Stunning performances are seen elsewhere too, I recognised the expressive face of Jenny Galloway immediately, having recently seen her in Cause Celebre and was delighted to watch her witty interpretation of Marthy Owen. David Hayman is sensational as Chris Christopherson, the sentimental father desperate to win his daughter back having abandoned her. But the real star of the show is Ruth Wilson, with her gritty depiction of Anna. She manages to be both vulnerable and tough and is startlingly striking in her cropped blond wig - she commands the stage, certainly an actress to watch for the future.

It is the wobbling accents that break the magic from time to time, and I had to suppress a giggle occasionally. Jude Law is the main culprit staggering between a heavy Irish accent and what sounds like a quirky Jamaican droll. Ruth Wilson seems to falter momentarily too with her tricky accent but David Hayman, though at times incomprehensible, manages to speak with impressive consistency throughout in his Swedish – English accent.

Anna Christie continues until 8 October at the Donmar Warehouse... beg, borrow or steal a ticket because they are all sold out.

Monday, 5 September 2011

Hot on the Highstreet Week 67

I have been reminded recently how important friendship is, which is why I dedicate this hot on the highstreet to all my lovely pals. Friendship bracelets have recently stormed back into fashion as the most in-demand accessory. Dana Levy has trumped everyone else with her stunning, brightly coloured woven bracelets adorned with diamante details.

Vogue featured her collection recently and I’ve seen her stuff elsewhere too, she's hailed as a ‘designer to watch’. London-born and Jerusalem-trained, Dana started out making yoga mats, eye masks and silk evening bags, decorated with charms before expanding to jewellery. All her work uses the same amulets and talismans and incorporates beautiful semi-precious stones and glass beads.

The Friendship bracelets are handmade to order and completely unique. I adore the exotic colour combinations, and am amazed that, unlike most thread bracelets, these have a clasp, which enables you to take them on and off easily and so preserve them better. They complement any outfit, and would look particularly good on a post-summer tanned wrist. Priced at £72, these bracelets are available on the Dana Levy website here, as well as at Liberty in London.

So to all my friends, I wish I could buy each of you one of these bracelets.

Friday, 2 September 2011

The Tempest, Theatre Royal Haymarket

Trevor Nunn continues his season at Theatre Royal Haymarket with a feisty production of Shakespeare’s The Tempest. The renowned director follows his stunning production of Flare Path with this classic, magical tale, said to be Shakespeare’s last work.

It is a wonderfully imaginative play and with the right exciting staging can be quite a spectacle. On a remote island Prospero, the exiled Duke of Milan, desperately tries to transport his daughter back to her rightful place with all kinds of illusions and experiments. He has the help of Ariel, the spirit of the air, who here is a beautifully androgenous creature flitting through the air and dancing amongst the other characters. Prospero lures his brother, Alonso The King of Naples to the island, meanwhile daughter Miranda falls in love with Alonso’s son.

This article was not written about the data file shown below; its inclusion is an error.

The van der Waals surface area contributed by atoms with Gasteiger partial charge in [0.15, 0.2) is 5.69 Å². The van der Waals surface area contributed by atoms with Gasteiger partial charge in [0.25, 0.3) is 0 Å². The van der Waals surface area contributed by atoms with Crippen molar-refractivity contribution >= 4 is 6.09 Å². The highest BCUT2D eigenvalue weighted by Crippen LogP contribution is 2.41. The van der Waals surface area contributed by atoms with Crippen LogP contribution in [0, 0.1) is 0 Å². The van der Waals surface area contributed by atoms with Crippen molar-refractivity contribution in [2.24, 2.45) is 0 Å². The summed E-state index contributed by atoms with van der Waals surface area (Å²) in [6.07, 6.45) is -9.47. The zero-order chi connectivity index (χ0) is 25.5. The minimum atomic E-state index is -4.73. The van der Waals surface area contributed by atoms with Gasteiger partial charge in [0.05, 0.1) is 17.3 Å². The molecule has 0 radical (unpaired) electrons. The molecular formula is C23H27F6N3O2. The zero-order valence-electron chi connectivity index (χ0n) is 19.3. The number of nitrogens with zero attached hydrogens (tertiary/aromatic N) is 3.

The staging dramatically spills over the edge of the platform into the lower boxes giving the whole setting an otherworldly feel. Impressive video design from Ian William Galloway and overwhelming sound by Paul Groothuis further adds to the magical effect. The music is wonderfully atmospheric, with several of the characters singing to melodies from composer Shaun Davey. I particularly liked Ariel's poignant countertenor voice.

Familiar film star Ralph Fiennes leads the cast with a striking rendition of Prospero. Despite recently watching him as the terrifying Lord Voldemort in Harry Potter, here I felt automatically at ease with him - he presents the father figure as a man of great wisdom, strong yet serene. Miranda is taken on by Elisabeth Hopper, who holds her own next to Fiennes and there is some touching dialogue between them. Hopper manages to be youthful and naive while possessing a strength as well as a remarkably striking voice.

I don’t find this theatre the most comfortable; the chairs squeak insufferably, and on the night I attended a cold breeze made me shiver throughout. However it is worth enduring the conditions to witness this enchanting production of The Tempest.

The Tempest continues until 29 October, book tickets here.

Thursday, 1 September 2011

Museum of Broken Relationships, Covent Garden

Museum of Broken Relationships can be perceived by every viewer differently, perhaps you will participate and donate an item, or you may prefer to just be a voyeur, listening to other people’s memories and stories. I found it touching and intriguing and strangely ethereal.

The exhibition is located in two tiny Covent Garden venues, beginning at the Tristan Bates Theatre on Tower Street. Amongst beautiful delicate paper cut-outs, lie discarded objects, each given to indicate a lost love, a remembered relationship, from people all over the world. Alongside the piece is a brief description, explanation or thought.

It is described by the creators as “a traveling exhibition revolving around the concept of failed relationships and their ruins. Unlike ‘destructive’ self-help instructions for recovery from failed loves, the Museum offers a chance to overcome an emotional collapse through creation: by contributing to the Museum's collection.” Conceived in Croatia by Olinka Vištica and Dražen Grubišić, the Museum has toured internationally, amassing an amazing collection.

Museum of Broken Relationships is an insightful exhibition that is truly unique and unlike anything I have ever seen before. Heartbreaking and memorable this show will make you laugh and cry, just like all good love stories.

A £3.50 ticket is valid for repeat visits within the week of purchase. Ends on September 4th 2011, visit the website here.